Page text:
When I started working on the management side of youth sports I quickly adopted a saying,
Anyone who work is in youth sports understands this statement, and probably gives a little chuckle as they read it. This is because their mind goes directly to one of the many situations that they have been through where this statement holds true.
The perfect example of this is an experiment that has been replicated numerous times. The experiment goes like this:
There is a group a children out on a field. In scenario 1 a ball is introduced and there are no parents around. In scenario 2 the ball is introduced and there are parents present. Below are what the outcome are:
- The players then make goals, split into teams, and start playing a game.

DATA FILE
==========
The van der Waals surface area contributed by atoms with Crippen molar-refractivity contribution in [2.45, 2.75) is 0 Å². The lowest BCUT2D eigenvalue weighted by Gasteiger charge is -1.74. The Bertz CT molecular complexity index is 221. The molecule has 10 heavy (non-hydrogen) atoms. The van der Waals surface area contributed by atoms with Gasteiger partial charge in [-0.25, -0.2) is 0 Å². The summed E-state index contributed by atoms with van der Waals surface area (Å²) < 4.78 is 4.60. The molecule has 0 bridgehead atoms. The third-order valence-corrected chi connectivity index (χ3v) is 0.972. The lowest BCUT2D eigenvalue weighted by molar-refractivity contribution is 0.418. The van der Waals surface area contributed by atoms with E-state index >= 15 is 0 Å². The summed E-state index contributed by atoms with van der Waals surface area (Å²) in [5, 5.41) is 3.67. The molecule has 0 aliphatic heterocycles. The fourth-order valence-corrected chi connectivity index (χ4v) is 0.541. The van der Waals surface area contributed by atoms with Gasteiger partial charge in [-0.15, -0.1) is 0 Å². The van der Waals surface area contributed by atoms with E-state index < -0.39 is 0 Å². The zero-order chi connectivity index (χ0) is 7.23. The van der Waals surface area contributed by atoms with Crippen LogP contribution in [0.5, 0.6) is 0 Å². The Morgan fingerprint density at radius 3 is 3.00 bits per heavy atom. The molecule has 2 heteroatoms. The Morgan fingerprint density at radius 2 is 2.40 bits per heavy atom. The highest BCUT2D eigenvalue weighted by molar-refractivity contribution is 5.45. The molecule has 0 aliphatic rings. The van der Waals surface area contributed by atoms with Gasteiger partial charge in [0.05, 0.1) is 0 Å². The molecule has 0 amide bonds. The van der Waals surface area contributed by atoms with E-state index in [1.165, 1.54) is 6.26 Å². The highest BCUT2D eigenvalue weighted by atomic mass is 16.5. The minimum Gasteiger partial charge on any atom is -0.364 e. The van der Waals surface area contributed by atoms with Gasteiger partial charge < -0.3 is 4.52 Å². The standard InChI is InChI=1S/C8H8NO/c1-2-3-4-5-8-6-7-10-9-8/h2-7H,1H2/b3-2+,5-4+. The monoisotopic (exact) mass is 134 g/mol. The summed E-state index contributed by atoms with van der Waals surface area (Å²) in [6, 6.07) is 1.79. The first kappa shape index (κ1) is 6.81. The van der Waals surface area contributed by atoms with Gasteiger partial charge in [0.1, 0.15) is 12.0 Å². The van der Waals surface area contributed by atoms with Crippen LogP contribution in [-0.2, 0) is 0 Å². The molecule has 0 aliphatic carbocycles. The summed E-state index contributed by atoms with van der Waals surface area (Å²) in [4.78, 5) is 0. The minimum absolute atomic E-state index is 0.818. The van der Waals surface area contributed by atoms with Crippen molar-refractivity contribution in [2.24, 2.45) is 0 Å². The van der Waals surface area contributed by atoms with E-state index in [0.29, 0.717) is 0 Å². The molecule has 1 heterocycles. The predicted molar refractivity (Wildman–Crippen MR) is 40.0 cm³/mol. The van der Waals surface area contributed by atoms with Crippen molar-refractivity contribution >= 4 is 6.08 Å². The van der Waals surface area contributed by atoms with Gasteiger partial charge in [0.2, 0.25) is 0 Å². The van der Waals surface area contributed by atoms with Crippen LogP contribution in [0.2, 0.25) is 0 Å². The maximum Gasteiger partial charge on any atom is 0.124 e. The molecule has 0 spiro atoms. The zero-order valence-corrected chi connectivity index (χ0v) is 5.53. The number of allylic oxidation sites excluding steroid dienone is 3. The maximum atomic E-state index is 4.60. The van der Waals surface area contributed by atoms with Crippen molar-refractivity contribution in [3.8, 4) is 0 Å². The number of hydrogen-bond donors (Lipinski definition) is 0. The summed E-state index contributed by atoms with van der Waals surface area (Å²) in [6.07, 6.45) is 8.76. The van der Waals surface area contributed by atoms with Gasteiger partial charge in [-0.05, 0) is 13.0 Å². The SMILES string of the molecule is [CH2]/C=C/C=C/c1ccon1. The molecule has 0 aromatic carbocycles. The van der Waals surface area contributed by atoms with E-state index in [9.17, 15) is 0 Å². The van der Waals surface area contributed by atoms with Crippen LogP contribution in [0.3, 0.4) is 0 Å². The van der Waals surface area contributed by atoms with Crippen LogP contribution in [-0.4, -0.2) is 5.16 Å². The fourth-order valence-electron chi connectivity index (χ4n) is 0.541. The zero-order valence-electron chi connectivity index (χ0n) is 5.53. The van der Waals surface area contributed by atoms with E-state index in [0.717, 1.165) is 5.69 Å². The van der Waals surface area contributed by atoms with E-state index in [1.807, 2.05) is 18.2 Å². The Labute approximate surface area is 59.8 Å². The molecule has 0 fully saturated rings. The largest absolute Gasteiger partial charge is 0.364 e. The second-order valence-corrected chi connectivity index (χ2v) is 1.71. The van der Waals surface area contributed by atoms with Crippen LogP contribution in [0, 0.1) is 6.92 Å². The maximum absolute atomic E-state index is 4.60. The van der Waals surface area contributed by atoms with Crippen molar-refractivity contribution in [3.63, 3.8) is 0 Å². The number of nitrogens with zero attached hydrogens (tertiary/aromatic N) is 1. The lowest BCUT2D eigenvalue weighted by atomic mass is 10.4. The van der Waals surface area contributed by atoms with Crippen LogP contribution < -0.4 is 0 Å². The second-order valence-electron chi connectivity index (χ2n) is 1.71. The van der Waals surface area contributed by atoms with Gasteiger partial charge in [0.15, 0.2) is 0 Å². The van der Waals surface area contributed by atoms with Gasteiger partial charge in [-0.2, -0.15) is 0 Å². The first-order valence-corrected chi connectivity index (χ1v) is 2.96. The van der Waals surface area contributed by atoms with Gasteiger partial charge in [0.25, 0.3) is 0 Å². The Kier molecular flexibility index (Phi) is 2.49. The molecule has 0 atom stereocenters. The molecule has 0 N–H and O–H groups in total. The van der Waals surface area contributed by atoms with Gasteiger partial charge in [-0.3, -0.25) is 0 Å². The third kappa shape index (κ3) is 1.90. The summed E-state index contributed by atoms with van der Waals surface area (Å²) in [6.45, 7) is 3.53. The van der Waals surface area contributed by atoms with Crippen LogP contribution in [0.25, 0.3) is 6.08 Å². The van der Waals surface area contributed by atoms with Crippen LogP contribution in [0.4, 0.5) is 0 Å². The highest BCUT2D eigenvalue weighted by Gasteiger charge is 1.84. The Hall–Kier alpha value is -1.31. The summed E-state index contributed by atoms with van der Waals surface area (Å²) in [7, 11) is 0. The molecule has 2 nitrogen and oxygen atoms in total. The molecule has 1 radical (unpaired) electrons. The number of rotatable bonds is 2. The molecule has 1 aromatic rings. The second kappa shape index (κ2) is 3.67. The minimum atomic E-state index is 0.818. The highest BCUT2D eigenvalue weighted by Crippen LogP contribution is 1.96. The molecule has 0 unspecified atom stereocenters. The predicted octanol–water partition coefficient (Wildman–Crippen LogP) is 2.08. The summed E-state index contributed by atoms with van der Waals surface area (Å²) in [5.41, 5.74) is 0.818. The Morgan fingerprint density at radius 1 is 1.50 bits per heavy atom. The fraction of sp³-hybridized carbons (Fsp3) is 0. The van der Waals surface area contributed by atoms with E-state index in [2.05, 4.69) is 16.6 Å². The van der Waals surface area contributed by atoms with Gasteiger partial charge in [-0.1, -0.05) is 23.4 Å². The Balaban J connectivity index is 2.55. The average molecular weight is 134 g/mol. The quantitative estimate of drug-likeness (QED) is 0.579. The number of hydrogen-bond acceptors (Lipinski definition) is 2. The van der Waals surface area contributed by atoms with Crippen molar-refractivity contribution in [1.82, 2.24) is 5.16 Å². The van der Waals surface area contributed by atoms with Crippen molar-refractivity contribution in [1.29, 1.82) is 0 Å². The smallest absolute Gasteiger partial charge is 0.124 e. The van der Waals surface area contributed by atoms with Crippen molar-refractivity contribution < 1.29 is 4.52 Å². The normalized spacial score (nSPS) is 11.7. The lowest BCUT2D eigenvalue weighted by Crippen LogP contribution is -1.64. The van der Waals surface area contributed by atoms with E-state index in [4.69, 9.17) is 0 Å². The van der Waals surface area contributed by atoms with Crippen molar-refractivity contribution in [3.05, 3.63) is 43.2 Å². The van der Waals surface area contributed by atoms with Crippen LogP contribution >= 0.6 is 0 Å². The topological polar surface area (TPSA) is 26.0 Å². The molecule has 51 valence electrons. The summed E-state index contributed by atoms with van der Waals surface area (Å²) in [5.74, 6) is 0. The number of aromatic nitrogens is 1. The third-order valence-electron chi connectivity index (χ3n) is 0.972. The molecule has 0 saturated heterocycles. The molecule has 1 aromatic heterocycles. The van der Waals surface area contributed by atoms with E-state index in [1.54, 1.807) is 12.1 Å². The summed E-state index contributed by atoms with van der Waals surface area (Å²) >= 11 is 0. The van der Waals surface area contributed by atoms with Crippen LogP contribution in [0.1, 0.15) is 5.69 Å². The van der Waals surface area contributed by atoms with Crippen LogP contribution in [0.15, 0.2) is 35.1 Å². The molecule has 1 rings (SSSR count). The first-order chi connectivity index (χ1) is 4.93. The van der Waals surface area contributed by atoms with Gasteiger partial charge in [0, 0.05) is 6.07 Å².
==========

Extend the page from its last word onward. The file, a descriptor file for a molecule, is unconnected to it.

- If the score becomes too uneven then the players rearrange the teams to make them more fair.
- The players then play for hours without interruption.
- A parent is present.
- The parent tries to control the scene.
- The players stop playing.
Unfortunately for today's youth scenario 2 has become the norm. It is very rare that players are left alone to simply play. Parents always try to interject and control the scene to assure that there is organization and no conflict. If players get out of line then the parent will discipline them. The problem with this is that children do not learn how to handle these situations because the parent is always handling it for them. Many of the conflicts that arise during a sports game are the exact conflicts that will arise in many other aspects of their life off the field.
When parents try to handle each conflict for their children they think they are helping them. The reality is that they are failing to prepare them for the real world and hindering their social development.